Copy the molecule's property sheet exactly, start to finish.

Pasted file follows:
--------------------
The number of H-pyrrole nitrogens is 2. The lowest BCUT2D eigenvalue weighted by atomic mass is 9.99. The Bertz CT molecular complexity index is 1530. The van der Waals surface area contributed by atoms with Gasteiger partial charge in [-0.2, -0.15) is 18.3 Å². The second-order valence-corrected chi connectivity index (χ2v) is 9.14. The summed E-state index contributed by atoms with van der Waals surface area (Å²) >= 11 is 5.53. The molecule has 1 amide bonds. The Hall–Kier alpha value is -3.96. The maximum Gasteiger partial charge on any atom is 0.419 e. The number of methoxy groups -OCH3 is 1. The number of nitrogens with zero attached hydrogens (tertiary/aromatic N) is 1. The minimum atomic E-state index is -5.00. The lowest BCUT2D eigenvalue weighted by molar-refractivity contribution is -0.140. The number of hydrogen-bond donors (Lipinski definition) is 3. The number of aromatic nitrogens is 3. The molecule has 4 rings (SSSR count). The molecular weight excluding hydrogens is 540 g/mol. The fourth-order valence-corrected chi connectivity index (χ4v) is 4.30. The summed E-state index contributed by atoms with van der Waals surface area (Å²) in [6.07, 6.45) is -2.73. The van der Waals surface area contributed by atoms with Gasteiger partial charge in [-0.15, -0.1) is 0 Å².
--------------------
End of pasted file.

The number of H-pyrrole nitrogens is 2. The lowest BCUT2D eigenvalue weighted by atomic mass is 9.99. The Bertz CT molecular complexity index is 1530. The van der Waals surface area contributed by atoms with Gasteiger partial charge in [-0.2, -0.15) is 18.3 Å². The second-order valence-corrected chi connectivity index (χ2v) is 9.14. The summed E-state index contributed by atoms with van der Waals surface area (Å²) >= 11 is 5.53. The molecule has 1 amide bonds. The Hall–Kier alpha value is -3.96. The maximum Gasteiger partial charge on any atom is 0.419 e. The number of methoxy groups -OCH3 is 1. The number of nitrogens with zero attached hydrogens (tertiary/aromatic N) is 1. The minimum atomic E-state index is -5.00. The lowest BCUT2D eigenvalue weighted by molar-refractivity contribution is -0.140. The number of hydrogen-bond donors (Lipinski definition) is 3. The number of aromatic nitrogens is 3. The molecule has 4 rings (SSSR count). The molecular weight excluding hydrogens is 540 g/mol. The fourth-order valence-corrected chi connectivity index (χ4v) is 4.30. The summed E-state index contributed by atoms with van der Waals surface area (Å²) in [6.07, 6.45) is -2.73. The van der Waals surface area contributed by atoms with Gasteiger partial charge in [-0.15, -0.1) is 0 Å².